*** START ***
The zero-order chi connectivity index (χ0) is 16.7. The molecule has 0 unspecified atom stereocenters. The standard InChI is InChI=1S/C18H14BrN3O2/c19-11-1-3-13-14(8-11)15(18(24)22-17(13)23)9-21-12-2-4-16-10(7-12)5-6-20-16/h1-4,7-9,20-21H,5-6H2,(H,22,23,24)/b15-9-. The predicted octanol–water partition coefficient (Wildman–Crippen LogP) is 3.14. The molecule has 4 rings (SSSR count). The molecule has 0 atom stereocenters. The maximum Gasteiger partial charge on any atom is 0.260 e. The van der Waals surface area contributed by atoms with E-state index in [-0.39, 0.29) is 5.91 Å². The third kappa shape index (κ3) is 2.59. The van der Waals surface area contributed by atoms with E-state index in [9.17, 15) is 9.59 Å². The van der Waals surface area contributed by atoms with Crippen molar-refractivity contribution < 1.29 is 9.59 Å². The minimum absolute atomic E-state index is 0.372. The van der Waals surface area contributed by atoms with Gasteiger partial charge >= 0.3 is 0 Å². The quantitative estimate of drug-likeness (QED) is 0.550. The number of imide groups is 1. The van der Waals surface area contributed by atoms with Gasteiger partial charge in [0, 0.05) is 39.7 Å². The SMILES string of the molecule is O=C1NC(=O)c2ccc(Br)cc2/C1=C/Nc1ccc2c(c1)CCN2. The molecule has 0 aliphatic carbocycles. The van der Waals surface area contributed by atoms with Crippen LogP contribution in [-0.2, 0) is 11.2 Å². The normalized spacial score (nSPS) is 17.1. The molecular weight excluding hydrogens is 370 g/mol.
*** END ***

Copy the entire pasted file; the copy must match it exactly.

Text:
The zero-order chi connectivity index (χ0) is 16.7. The molecule has 0 unspecified atom stereocenters. The standard InChI is InChI=1S/C18H14BrN3O2/c19-11-1-3-13-14(8-11)15(18(24)22-17(13)23)9-21-12-2-4-16-10(7-12)5-6-20-16/h1-4,7-9,20-21H,5-6H2,(H,22,23,24)/b15-9-. The predicted octanol–water partition coefficient (Wildman–Crippen LogP) is 3.14. The molecule has 4 rings (SSSR count). The molecule has 0 atom stereocenters. The maximum Gasteiger partial charge on any atom is 0.260 e. The van der Waals surface area contributed by atoms with E-state index in [-0.39, 0.29) is 5.91 Å². The third kappa shape index (κ3) is 2.59. The van der Waals surface area contributed by atoms with E-state index in [9.17, 15) is 9.59 Å². The van der Waals surface area contributed by atoms with Crippen molar-refractivity contribution < 1.29 is 9.59 Å². The minimum absolute atomic E-state index is 0.372. The van der Waals surface area contributed by atoms with Gasteiger partial charge >= 0.3 is 0 Å². The quantitative estimate of drug-likeness (QED) is 0.550. The number of imide groups is 1. The van der Waals surface area contributed by atoms with Gasteiger partial charge in [0, 0.05) is 39.7 Å². The SMILES string of the molecule is O=C1NC(=O)c2ccc(Br)cc2/C1=C/Nc1ccc2c(c1)CCN2. The molecule has 0 aliphatic carbocycles. The van der Waals surface area contributed by atoms with Crippen LogP contribution in [-0.2, 0) is 11.2 Å². The normalized spacial score (nSPS) is 17.1. The molecular weight excluding hydrogens is 370 g/mol.